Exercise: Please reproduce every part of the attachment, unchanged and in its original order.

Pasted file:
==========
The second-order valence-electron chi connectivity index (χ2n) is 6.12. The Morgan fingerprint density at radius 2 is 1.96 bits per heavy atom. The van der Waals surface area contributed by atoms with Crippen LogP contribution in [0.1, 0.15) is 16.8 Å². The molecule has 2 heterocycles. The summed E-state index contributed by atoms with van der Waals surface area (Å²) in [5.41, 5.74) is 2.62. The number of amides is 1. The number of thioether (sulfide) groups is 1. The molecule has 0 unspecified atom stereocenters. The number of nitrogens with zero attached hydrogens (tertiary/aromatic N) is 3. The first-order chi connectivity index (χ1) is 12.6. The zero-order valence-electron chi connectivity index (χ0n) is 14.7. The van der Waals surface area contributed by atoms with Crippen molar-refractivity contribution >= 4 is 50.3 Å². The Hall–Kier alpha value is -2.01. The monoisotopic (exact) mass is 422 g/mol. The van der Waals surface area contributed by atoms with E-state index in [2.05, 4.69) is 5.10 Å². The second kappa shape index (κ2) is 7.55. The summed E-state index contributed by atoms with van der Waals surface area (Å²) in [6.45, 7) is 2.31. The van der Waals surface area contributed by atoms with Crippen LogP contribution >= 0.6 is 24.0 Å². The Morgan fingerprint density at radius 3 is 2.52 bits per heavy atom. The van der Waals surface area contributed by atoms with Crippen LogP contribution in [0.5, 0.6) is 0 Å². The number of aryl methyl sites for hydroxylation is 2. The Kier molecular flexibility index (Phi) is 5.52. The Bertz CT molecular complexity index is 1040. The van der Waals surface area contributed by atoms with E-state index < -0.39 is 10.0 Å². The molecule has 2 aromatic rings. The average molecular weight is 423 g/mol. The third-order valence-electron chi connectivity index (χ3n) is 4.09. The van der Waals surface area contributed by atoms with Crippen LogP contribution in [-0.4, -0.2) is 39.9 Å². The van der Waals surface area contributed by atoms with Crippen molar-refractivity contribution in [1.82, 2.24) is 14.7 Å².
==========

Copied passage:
The second-order valence-electron chi connectivity index (χ2n) is 6.12. The Morgan fingerprint density at radius 2 is 1.96 bits per heavy atom. The van der Waals surface area contributed by atoms with Crippen LogP contribution in [0.1, 0.15) is 16.8 Å². The molecule has 2 heterocycles. The summed E-state index contributed by atoms with van der Waals surface area (Å²) in [5.41, 5.74) is 2.62. The number of amides is 1. The number of thioether (sulfide) groups is 1. The molecule has 0 unspecified atom stereocenters. The number of nitrogens with zero attached hydrogens (tertiary/aromatic N) is 3. The first-order chi connectivity index (χ1) is 12.6. The zero-order valence-electron chi connectivity index (χ0n) is 14.7. The van der Waals surface area contributed by atoms with Crippen molar-refractivity contribution >= 4 is 50.3 Å². The Hall–Kier alpha value is -2.01. The monoisotopic (exact) mass is 422 g/mol. The van der Waals surface area contributed by atoms with E-state index in [2.05, 4.69) is 5.10 Å². The second kappa shape index (κ2) is 7.55. The summed E-state index contributed by atoms with van der Waals surface area (Å²) in [6.45, 7) is 2.31. The van der Waals surface area contributed by atoms with Crippen LogP contribution >= 0.6 is 24.0 Å². The Morgan fingerprint density at radius 3 is 2.52 bits per heavy atom. The van der Waals surface area contributed by atoms with Crippen LogP contribution in [0.5, 0.6) is 0 Å². The number of aryl methyl sites for hydroxylation is 2. The Kier molecular flexibility index (Phi) is 5.52. The Bertz CT molecular complexity index is 1040. The van der Waals surface area contributed by atoms with E-state index < -0.39 is 10.0 Å². The molecule has 2 aromatic rings. The average molecular weight is 423 g/mol. The third-order valence-electron chi connectivity index (χ3n) is 4.09. The van der Waals surface area contributed by atoms with Crippen LogP contribution in [-0.4, -0.2) is 39.9 Å². The van der Waals surface area contributed by atoms with Crippen molar-refractivity contribution in [1.82, 2.24) is 14.7 Å².